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Comic Capers - A Comic Making Workshop: Whirlwind of Creativity & Storytelling at Sunnyside

Updated: Jul 8

To begin with, kids at Sunnyside have always doodled, in addition to illustrating their books and creating comic strips for their newsletters. Hence, a comic workshop did not really create a buzz, especially on a Ramadhan morning, where an extra nap is most preferred. The facilitator, Arun Ramkumar, rightly dressed for the workshop with the Peanuts comic strip T.shirt, patiently waited for all to assemble to get the session started. Little did we know at the beginning that this would be a journey of learning, creativity, imagination, and storytelling. I laud the facilitator for keeping everyone engaged and active throughout the session, which is not always easy.

The workshop started off with the etymology of ‘comic,’ tracing it back to the Greek and Latin origin of ‘Komicus’. Comics are stories told with pictures in series; a funny element adds a spin to them. Consequently, we discussed some of our favourite comics and comic characters, from Tintin, Asterix, The Simpsons, and Flintstones to my favourite, Phantom: The Ghost Who Walks.

Thence, it was interesting to note the particulars about the earliest comics from the early 1800s to recent ones, including but not limited to: The Yellow Kid, Mutt and Jeff, Pogo, Peanuts, DC and Marvel, Dennis the Menace, The Adventures of Calvin and Hobbes, Japanese Manga to the Indian Diamond and Indrajal comics, Tinkle, and Amar Chitra Katha.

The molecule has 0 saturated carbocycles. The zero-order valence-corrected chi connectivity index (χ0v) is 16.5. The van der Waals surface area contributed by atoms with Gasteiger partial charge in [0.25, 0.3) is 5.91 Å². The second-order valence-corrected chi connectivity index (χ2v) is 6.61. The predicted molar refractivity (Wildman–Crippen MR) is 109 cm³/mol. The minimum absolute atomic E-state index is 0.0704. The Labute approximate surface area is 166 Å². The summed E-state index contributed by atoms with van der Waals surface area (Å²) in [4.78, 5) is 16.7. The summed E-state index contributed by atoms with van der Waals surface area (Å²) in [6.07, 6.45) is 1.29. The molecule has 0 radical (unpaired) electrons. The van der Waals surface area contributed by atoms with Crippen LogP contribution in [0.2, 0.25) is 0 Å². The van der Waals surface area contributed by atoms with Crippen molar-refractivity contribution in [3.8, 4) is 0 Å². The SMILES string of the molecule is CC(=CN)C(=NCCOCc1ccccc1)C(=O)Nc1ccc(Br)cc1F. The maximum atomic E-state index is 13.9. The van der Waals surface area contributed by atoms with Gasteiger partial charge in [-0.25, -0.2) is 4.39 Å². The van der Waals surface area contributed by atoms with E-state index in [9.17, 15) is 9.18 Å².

Next, we explored the basic elements of creating a comic. From understanding how to create a character and keep it consistent and recognizable to brainstorming names, personalities and attributes, costumes, and emotions and expressions, including gestures and body language, we learned the technique to cartoonify everything using anthropomorphism and tried our hands at it. Furthermore, we learned how to write content keeping in mind the genre, environment, topic, humour style, and interaction between the characters. We grasped the details of panel layouts and character design, not to mention the composition, setup, and how to establish a scene, and end with a clever closure.

In addition, we progressed to humour techniques using extreme exaggeration, puns, sarcasm, irony, or just having fun. Even those with no prior experience in drawing did not feel apprehension after the above. The challenge of creating our own comic strip was embraced by all with enthusiasm.

The most delightful aspect was the freedom to explore our own creative instincts. The blank sheets of paper were filled with a myriad of shapes and stories to enthral and enliven the readers. Each participant meticulously crafted their characters based on their interests, adding an element of humour to it, with titles ranging from Hooked, Cube and crises, The tooth family, etc. The comics, intricately built with their backstory, were gratifying and a testimony to fulfilling our creativity. 

As every form of learning comes with its own challenges, we too stumbled with the writer’s block staring at a blank sheet of paper. The encouraging feedback given helped fine-tune the intricacies. At the end, it was time to celebrate the transformation of our stories. The workshop set us off on a journey that helped build our confidence in storytelling and artistic expression. We learned to reflect on our experiences and turn them into tales of adventure. At the end of the workshop, we had more than a collection of sketches and stories. We discovered an invaluable lesson: to create comics, the only limit is the unending expanse of our imagination.

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